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Fulfillment Center
Fulfillment Center

Fulfillment Center
A Red Orchid Theatre
Thru - Mar 24, 2019

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A Red Orchid Theatre

  • Highly Recommended
  • Recommended
  • Somewhat Recommended
  • Not Recommended

Chicago Tribune- Highly Recommended

"...A Red Orchid's taut, 105-minute staging is very richly directed by Jess McLeod, currently on staff at "Hamilton," where she maintains the Chicago production. I imagine this assignment was a welcome contrast -a chance to work in a small space with four fine actors and create a piece about how inhumanly hard it can be to find emotional sustenance when you're traversing aisles, hours after hour, frantically trying to fulfill someone else's prime obligation."
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Chris Jones

Chicago Reader- Highly Recommended

"...Jess McLeod's taut, volatile production for A Red Orchid Theatre features some truly excellent beat-by-beat scene work by a cast adept at humanizing some incredibly flawed human beings. And for all of Fulfillment Center's Joni Mitchell-scored angst, the glimmers of compassion and intimacy shared between characters read as authentic and earned."
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Dan Jakes

Windy City Times- Recommended

"...Some may argue nothing really happens in Fulfillment Center; I would counter everything happens. Life works that way: secrets gradually revealed, feelings confessed one word or gesture at a time. Director McLeod, currently at the helm of Chicago's resident production of Hamilton, aces a completely different kind of story here. At the heart of every story is its characters, who want something, anything, everything. From its first monologue to its final, heartbreaking words, Fulfillment Center illustrates an environment of isolation and the regular people trying to push through it."
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Lauren Emily Whalen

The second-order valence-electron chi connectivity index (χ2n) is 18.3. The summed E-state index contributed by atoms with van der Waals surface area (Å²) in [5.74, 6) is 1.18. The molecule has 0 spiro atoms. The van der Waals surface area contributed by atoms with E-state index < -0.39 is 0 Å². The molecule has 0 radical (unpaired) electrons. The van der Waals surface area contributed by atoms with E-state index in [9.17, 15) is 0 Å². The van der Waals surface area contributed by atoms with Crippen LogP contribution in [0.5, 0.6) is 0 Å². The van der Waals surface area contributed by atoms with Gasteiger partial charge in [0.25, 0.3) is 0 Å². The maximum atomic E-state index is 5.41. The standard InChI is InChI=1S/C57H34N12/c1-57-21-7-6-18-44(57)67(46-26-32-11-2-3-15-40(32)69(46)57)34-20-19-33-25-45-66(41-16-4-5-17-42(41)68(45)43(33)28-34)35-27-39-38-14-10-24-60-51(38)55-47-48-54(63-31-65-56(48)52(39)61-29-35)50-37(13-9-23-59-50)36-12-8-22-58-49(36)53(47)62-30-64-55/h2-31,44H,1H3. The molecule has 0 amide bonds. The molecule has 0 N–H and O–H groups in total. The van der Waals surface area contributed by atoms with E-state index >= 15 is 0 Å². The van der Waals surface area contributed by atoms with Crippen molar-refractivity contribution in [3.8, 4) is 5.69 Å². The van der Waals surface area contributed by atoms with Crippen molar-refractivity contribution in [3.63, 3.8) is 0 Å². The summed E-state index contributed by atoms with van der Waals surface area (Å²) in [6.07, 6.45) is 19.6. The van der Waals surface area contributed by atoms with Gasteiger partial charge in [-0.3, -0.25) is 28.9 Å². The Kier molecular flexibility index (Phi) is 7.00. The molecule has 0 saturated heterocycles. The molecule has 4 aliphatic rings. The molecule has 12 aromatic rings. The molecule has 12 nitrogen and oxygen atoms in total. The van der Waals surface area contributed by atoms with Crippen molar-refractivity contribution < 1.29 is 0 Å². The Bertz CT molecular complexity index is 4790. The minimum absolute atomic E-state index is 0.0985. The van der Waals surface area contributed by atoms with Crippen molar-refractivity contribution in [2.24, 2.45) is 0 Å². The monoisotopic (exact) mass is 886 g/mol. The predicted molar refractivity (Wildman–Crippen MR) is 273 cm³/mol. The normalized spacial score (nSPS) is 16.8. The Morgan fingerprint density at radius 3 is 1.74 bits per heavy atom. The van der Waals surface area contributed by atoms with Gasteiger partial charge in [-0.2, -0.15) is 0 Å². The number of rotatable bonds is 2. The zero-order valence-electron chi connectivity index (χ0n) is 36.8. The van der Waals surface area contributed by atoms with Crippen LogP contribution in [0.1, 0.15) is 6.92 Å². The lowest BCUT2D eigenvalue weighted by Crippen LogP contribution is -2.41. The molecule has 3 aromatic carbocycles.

NewCity Chicago- Somewhat Recommended

"...More broadly, Koogler is interested in whether his audience will consider the inner lives of folks who have drawn the short straw of identity politics. Jose Nateras plays a perennially stressed overseer at an Amazonesque warehouse facility, the pivot upon which the economic and dramatic action of the play turns. Natalie West is a flighty woman “of a certain age,” her own relentless good nature serving as a sweater of resilience over the bruise of anguish. Steve Schine is taciturn and dour, blue as his collar. And Toya Turner is a self-diagnosing, housebound millennial who indulges in self-sabotage as she pulls and pushes people (herself included) with little regard for their autonomy."
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Kevin Greene

Chicago Theatre Review- Recommended

"...Throughout a series of individual scenes, four characters desperately try to make meaningful connections with someone else. Their efforts are familiar, honest and heartbreaking, but for all their attempts each character ends up alone. There are moments of awkwardness, of uneasiness and even an air of sinister motivation. The people in Abe Koogler’s drama aren’t perfect or completely innocent; but their sincere need to find someone else in this crazy world, with whom to share their hopes and dreams, makes this play worth the time it takes to navigate the loneliness."
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Colin Douglas

Third Coast Review- Recommended

"...Koogler's script and McLeod's direction benefit by Sarah JHP Watkins' stripped-down set. The design, or lack thereof, demonstrates the importance of strong acting and direction. With a blank adobe-toned stone wall as backdrop, furnishings are just a bench and an assortment of corrugated boxes that serve as tables and desks. Mike Durst's lighting creates moods for daytime and campground evening settings. Brando Triantafillou's sound design and original music bring in touches of music from Suzan's past and John's car radio."
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Nancy Bishop

PicksInSix- Recommended

"...In the end, we all seek fulfillment in everything we do. The benefit of our choices and the relationships we make is not always up to us. Despite our feeling of satisfaction for a job well done, it is often not enough in the eyes of others, whose own level of fulfillment may not be realized. So, perhaps the point is, when all else fails, accept the reality that the road to true fulfillment has many paths along the way. No matter which one you choose, being truthful, compassionate and understanding will get you a long way every time."
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Ed Tracy